FOR IMMEDIATE RELEASE
April 12, 1999
Release No. 015-99

CONTACT: Catherine Stearns
PHONE: (202) 401-1190
E-MAIL: cstearns@usia.gov



United States InformationAgency- News Release

 

EXPERTS FROM POLAND'S AUSCHWITZ-BIRKENAU STATE MUSEUM VISIT U.S. TO STUDY MEANS OF "TEACHING THE HOLOCAUST"


Washington, D.C.Six high-level administrators, curators, and educators from the Auschwitz-Birkenau State Museum in Poland will visit the U.S., from April 11 to 26, under the auspices of the United States Information Agency (USIA) International Visitor Program and arranged by Delphi International, a private international education exchange organization. In a program titled "Teaching the Holocaust: Lessons to be Learned from U.S. Approaches to Preserving, Presenting, and Explaining History," they will focus on how to commemorate significant historical events, preserve large-scale historical sites, and exhibit art and artifacts in a historical context. The group will meet with a variety of officials from museum and cultural heritage institutions in Washington, D.C.; Atlanta and Andersonville, Ga.; Los Angeles; and New York.

In Washington, D.C. (April 11 to 15), the visitors will meet with officials at the United States Holocaust Memorial Museum, the American Association of Museums, The National Park Service, and The Smithsonian Institution, among others. In Atlanta and Andersonville, Ga. (April 15 to 18), they will visit the Martin Luther King Center and the Andersonville National Historic Site, the only park in the National Park System serving as a memorial to all American prisoners of war throughout the nation's history. In Los Angeles (April 18 to 22), they will visit a local school as well as the Museum of Tolerance, the Japanese American National Museum, the Hispanic Cultural Center, and the Getty Museum. In New York City (April 22 to 26), they will meet with survivors of Auschwitz and visit Ellis Island, the Museum of Jewish History, the National American Indian Museum, and other museums.

The mission of the Auschwitz-Birkenau State Museum, established on the site of one of the largest Nazi death camps, is to preserve the memory of victims of the Holocaust and other victims of Nazi persecution and to educate visitors about the history of the Holocaust. The museum is seeking to define its role and expand its activities in the next century. It draws more than 500,000 visitors each year -- half of them non-Poles -- who bring different expectations and perceptions of the Holocaust and the death camps. Thus, educational outreach is key to the museum's activities and a primary focus of this International Visitor program in the U.S. The program participants will examine how U.S. museums design and implement educational programs for the general public on sensitive historical issues and, in particular, how the Holocaust is taught in U.S. schools.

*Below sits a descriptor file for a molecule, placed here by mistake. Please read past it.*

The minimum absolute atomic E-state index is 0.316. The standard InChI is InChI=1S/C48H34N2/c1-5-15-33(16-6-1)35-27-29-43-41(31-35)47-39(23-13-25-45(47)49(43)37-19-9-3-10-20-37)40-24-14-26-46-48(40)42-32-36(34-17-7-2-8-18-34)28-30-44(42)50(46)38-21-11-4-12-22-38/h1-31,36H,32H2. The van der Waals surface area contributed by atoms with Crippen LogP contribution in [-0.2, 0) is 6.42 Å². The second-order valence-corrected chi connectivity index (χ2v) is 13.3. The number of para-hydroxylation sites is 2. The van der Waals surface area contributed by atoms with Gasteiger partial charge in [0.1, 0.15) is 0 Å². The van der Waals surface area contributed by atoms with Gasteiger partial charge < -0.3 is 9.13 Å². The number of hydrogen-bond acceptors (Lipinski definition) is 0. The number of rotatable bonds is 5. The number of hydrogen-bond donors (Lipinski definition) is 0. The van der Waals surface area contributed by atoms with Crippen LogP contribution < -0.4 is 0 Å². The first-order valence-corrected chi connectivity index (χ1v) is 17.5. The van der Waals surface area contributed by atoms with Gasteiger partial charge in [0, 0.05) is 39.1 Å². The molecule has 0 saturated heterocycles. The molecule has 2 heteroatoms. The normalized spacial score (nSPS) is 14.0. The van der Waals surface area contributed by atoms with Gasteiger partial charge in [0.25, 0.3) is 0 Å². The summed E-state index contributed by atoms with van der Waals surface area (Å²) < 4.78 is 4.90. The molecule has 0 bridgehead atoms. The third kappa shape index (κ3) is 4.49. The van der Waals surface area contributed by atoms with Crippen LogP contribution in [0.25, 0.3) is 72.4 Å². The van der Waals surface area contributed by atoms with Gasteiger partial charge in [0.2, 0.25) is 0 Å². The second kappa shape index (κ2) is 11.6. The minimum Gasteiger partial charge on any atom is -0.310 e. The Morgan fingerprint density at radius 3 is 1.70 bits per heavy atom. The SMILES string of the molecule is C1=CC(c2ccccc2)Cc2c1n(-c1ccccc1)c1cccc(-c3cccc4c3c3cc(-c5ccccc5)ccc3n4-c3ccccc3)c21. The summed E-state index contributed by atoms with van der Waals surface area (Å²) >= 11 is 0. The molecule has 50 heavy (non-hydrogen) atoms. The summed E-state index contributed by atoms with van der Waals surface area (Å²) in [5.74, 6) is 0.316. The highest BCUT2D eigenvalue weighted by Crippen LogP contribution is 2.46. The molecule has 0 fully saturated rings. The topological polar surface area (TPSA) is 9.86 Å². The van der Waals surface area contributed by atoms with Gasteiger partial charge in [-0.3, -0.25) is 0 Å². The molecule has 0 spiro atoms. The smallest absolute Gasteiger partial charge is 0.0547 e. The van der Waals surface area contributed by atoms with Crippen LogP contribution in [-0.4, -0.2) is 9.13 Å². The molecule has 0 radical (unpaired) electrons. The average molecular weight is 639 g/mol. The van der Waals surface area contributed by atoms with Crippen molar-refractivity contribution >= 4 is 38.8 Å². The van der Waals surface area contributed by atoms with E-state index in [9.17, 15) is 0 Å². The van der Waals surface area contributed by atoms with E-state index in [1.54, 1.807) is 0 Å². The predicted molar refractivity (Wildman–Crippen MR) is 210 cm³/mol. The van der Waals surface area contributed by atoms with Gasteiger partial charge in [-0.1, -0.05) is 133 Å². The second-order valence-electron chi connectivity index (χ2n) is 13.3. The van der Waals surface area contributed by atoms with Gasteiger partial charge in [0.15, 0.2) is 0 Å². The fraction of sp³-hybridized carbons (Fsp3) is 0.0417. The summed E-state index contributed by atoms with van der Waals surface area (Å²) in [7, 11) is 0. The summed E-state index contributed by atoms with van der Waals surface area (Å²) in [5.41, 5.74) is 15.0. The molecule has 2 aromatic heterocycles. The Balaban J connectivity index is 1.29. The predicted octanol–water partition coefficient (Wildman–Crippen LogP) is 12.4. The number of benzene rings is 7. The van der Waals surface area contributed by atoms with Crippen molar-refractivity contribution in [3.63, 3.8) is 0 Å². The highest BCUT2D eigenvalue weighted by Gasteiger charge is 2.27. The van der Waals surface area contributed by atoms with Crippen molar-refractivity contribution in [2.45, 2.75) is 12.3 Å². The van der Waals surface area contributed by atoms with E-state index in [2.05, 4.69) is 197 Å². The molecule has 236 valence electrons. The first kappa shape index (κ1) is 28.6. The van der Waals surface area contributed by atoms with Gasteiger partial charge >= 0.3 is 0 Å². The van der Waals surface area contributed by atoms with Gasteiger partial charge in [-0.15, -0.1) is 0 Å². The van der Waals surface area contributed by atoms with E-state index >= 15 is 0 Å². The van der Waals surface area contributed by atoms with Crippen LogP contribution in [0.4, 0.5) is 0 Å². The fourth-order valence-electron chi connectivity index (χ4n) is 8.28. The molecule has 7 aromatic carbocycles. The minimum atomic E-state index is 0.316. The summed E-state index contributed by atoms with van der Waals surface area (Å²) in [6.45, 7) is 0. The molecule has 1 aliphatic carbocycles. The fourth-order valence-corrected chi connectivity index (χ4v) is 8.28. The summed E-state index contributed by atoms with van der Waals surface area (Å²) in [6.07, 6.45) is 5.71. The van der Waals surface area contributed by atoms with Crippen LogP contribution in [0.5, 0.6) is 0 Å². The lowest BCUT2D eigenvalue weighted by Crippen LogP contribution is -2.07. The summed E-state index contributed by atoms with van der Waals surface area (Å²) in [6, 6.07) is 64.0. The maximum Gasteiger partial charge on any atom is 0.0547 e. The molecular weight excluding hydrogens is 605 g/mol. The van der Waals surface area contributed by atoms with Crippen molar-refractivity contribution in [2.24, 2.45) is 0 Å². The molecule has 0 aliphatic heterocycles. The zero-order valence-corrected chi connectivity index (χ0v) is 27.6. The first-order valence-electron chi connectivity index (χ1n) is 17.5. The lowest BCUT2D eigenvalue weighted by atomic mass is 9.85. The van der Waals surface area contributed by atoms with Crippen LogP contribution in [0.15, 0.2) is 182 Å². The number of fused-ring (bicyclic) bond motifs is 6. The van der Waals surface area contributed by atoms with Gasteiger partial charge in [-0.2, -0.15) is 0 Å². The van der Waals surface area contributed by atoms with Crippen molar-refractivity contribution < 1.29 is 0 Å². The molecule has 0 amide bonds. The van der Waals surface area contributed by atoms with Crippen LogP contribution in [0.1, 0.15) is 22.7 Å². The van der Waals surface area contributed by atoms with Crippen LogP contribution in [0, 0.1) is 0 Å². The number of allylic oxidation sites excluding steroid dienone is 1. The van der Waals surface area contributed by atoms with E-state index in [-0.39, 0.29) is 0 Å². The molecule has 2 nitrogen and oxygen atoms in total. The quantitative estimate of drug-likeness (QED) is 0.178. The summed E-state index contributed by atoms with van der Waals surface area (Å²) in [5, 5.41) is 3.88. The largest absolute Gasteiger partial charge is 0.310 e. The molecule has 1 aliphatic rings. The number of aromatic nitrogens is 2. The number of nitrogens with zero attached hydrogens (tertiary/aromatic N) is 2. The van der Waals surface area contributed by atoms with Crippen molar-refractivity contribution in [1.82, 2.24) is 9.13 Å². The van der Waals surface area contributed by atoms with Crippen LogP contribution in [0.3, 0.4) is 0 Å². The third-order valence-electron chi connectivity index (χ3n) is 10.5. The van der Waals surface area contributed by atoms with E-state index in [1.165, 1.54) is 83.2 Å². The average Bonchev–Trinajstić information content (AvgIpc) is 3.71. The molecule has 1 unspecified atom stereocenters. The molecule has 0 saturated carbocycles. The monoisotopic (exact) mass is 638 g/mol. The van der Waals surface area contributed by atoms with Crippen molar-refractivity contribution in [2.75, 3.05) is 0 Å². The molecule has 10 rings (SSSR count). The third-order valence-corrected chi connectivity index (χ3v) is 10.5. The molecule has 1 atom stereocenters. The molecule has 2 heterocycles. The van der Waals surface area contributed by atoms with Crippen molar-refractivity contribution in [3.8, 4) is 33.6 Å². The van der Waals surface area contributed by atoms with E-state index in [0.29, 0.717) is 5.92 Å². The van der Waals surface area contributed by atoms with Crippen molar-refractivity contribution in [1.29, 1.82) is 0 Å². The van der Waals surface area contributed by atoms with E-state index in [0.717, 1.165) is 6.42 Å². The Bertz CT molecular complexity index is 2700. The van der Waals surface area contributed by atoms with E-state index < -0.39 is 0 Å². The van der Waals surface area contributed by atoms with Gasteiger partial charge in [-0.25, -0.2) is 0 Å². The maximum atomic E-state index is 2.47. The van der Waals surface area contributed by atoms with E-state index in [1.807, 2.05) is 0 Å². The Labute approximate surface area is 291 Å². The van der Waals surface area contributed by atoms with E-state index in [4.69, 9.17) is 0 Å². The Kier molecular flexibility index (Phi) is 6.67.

The Auschwitz-Birkenau State Museum also is seeking new approaches to teach and disseminate information about the death camps at Auschwitz and Birkenau as well as new ways to preserve and present the physical grounds and items -- photos, artwork, personal documents, human hair, and clothing -- that remain to serve as powerful reminders of those imprisoned and murdered. During their U.S. visit, the program participants will learn how American museums and parks present large-scale events such as civil war battles, prisoner-of-war camps, and specific historical periods. Their itinerary will include museums dedicated to the Holocaust and, more broadly, visits to national parks such as Ellis Island and Andersonville National Historic Site. They will be briefed on educational activities of the museums and parks they visit and will meet with U.S. educators who specialize in teaching about the Holocaust or sensitive topics in U.S. history such as the Civil Rights era and the experience of American Indians.

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The United States Information Agency, headed by Acting Director Penn Kemble, is an independent foreign affairs agency within the executive branch that explains and supports U.S. foreign policy and national security interests abroad through a wide range of information programs. The Agency promotes mutual understanding between the United States and other countries through a series of educational and cultural exchange activities.

USIA's programs include the Voice of America, Radio and TV Mart­, the WORLDNET satellite television system, the daily Washington File newswire, the Fulbright scholarship program, the International Visitor Program, the Speakers and Specialists Program, three Foreign Press Centers in the United States, and a network of overseas resource and cultural centers. The Agency has 190 posts in 141 countries.

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